(extra)ORDINARY: Let’s celebrate everybody!

Celebrate everybody

Let’s celebrate everybody! At Pabo, September is all about the (extra)ORDINARY. What do we mean by that? That everything and everyone is com-plete-ly normal.  It doesn’t matter what you look like, what your sexual preference is, or which gender box you tick. You are who you are, and that’s A-OK!

Why celebrate the (extra)ORDINARY?

Not too long ago, discussions about sexual preference or gender identity were simply not done. Society hinged on the presumption of a dominant hetero and cis-gendered norm. And anything that deviated from the norm was supposed to stay  locked away in a closet of shame. Luckily, those times are largely over. And though stigmatisation can sometimes still happen, we’re also increasingly willing to stand up for ourselves.

It’s becoming easier and easier to talk freely, to ask questions, and to find and support each other. Where bisexuality, gender fluidity and fetishism used to be taboo, we can now speak openly. And people are starting to see themselves and their stories depicted in newspaper articles, television programmes and hashtags.

The times, they are a-changin’. And we want to be a part of it!

The (extra)ORDINARY has always been very normal

The presence of more than just the cis-gendered straight man or woman may seem like a modern concept, but gender fluidity has long existed, and has even been considered completely normal and acceptable in some societies for centuries.

Gender as a spectrum

In fact, in many different cultures, gender is viewed as a spectrum, with many colours and variations. Take the Zuni, for example. This Native American people from modern-day New Mexico believe that gender is something you take on in the course of your life as opposed to something that’s determined at birth. And children who do not identify as either man or woman are known as ‘lhamana’: a gifted group that can travel spiritually between male and female souls.

Similarly, the Zapotec cultures of southern Mexico also recognize a ‘third gender.’ These are men who are not so much born in the wrong body, but who are attracted to feminine tasks and will therefore dress and behave in ways otherwise associated with women. These ‘muxes’ have existed for centuries and even survived Catholic rule.

Non-gender-specific language

More examples can be found with the Navajos in North America, who recognize four different genders, and the Buginese in South Sulawesi, who recognise no fewer than five. In Kenya and Tanzania, the term ‘mashoga’ refers to biological men who adopt the female gender and therefore serve a crucial role in wedding ceremonies. And in Madagascar, the gender-crossing ‘sekrata’ are believed to have supernatural protection which punishes anyone who attempts to do them harm.

In some parts of the world, gender fluidity can also be found in language. Where the use of the nonbinary pronoun ‘they’ has stirred much debate in western culture, other cultures have long been accustomed to a genderless language, having no distinctions of grammatical gender. An example of this is Yoruba, a language spoken in West Africa, which makes no distinction between male and female pronouns.

celebrate every body

From gender spectrum to binary thinking

So, yeah. What exactly happened to the idea of gender as a spectrum? Why do we constantly have to challenge the prevalence of heteronormativity? After all, a rigid distinction between men and women has never been as clear-cut as it’s made out to be. Not even in our Christian-infused western culture. Although depictions of Adam and Eve tend to be very white, hetero and cis-gendered (with the woman incidentally commonly being depicted as having been created from the man), it has to be said that nonbinary thinking was not a completely alien concept. In fact, Jesus was sometimes depicted with breasts to represent a maternal character.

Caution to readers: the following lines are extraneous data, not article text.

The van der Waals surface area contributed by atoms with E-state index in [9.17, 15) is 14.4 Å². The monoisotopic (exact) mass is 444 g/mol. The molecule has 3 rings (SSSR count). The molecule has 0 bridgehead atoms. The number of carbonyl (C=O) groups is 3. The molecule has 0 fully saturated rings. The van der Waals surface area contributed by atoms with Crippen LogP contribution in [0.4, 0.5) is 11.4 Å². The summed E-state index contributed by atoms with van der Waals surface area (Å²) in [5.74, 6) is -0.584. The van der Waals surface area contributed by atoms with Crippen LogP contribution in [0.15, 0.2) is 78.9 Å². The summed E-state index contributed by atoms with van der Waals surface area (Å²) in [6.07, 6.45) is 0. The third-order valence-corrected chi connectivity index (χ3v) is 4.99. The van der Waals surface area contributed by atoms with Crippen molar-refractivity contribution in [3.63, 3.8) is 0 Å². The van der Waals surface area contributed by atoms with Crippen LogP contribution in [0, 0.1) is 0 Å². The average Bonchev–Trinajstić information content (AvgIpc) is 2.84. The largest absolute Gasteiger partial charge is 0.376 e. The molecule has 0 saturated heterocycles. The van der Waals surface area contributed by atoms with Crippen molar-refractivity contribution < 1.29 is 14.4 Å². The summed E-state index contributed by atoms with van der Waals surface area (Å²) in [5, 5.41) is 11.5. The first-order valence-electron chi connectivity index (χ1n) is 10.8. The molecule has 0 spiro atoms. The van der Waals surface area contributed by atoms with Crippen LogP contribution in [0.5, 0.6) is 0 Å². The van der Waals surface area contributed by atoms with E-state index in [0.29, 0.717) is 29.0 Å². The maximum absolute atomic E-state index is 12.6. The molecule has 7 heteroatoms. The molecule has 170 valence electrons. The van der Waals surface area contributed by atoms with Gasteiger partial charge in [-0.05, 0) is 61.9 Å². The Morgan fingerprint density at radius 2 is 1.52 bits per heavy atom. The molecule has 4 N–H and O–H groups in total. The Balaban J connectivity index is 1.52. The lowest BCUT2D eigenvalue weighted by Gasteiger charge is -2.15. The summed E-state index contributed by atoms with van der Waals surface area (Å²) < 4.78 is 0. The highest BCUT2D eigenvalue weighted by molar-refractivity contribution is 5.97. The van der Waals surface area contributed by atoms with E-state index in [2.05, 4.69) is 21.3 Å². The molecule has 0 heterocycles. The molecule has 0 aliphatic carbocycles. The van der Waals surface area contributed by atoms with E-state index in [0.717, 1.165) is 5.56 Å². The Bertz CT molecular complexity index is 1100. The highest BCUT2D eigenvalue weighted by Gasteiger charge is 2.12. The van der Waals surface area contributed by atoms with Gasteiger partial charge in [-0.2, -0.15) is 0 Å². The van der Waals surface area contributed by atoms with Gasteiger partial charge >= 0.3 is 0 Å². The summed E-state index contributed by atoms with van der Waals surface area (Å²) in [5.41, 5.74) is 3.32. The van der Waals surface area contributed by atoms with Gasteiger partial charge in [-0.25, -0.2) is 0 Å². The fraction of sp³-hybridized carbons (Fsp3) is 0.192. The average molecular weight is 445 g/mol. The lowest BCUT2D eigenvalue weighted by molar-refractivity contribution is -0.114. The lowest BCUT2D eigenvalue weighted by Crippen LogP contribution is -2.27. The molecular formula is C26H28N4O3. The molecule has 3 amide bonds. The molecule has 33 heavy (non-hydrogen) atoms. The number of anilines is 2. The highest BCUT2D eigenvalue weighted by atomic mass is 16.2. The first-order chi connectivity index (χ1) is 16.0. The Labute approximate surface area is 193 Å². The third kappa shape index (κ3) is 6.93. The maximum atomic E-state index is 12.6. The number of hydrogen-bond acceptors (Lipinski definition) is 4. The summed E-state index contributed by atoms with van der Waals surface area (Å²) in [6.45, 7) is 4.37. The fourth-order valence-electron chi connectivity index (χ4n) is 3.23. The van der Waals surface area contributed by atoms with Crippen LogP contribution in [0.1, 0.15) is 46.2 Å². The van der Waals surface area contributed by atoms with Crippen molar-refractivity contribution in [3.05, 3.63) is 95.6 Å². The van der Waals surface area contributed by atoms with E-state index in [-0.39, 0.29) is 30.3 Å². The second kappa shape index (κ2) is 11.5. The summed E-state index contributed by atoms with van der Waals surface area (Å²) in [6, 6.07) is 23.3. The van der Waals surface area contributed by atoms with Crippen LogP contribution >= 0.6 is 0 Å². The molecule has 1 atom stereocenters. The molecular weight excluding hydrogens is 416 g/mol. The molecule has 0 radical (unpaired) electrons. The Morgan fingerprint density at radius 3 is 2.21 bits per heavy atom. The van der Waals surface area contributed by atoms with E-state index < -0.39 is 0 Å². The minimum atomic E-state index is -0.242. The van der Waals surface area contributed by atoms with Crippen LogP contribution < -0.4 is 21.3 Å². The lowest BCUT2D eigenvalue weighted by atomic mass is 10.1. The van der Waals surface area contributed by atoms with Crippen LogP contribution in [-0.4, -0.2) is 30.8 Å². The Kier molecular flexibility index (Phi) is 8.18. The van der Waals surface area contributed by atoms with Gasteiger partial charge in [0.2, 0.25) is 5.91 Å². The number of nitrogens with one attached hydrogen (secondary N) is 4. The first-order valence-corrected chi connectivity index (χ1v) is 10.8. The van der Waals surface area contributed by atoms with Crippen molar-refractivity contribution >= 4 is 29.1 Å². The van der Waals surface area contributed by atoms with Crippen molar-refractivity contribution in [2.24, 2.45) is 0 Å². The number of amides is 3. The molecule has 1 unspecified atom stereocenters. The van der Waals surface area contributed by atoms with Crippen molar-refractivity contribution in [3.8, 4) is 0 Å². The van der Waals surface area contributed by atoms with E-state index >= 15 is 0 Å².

Animalistic and exotic

Unfortunately, after the Middle Ages, such representations soon came to an end. Europeans went out into the world, encountered other cultures and developed a concept of what a ‘civilised’ people should look like. The idea of gender as a spectrum was quickly stifled. And the ‘other’ became something so horrifying  that it was to be feared and oppressed.

Black women were dubbed animalistic and exotic. They were exhibited in human zoos and their genitalia placed in nitric acid. Everything and anyone that deviated from the white, cis-gendered and heteronormative norm was ridiculed and discriminated against. And this phenomenon has left its traces to this day.

celebrate every body

Gender in the blender

Of course, emancipation movements have starting popping up like mushrooms. And people are increasingly asserting their right to be who they are. But binary thinking still prevails in large parts of the world. Many still fear anything that deviates from the constructed norm.

Because let’s be real, not everything fits into neatly defined boxes.

Being attracted to the same sex, getting turned on by a shoe, or not identifying as either a man or a woman is not something we’re taught. It’s not a phase or affectation, and we shouldn’t condemn it as such. If that’s how somebody feels, then we should just accept it. It’s as simple as that.

So don’t measure yourself against another. The only standard you have to meet is your own. Are you happy with who you are? Then who cares what others think? Let’s stop pigeonholing and just embrace the colourful spectrum of who we are. Let’s throw gender in the blender and remember that we’re all human beings. And that we each have the right to a rich, loving and free life.


Let’s celebrate everybody!

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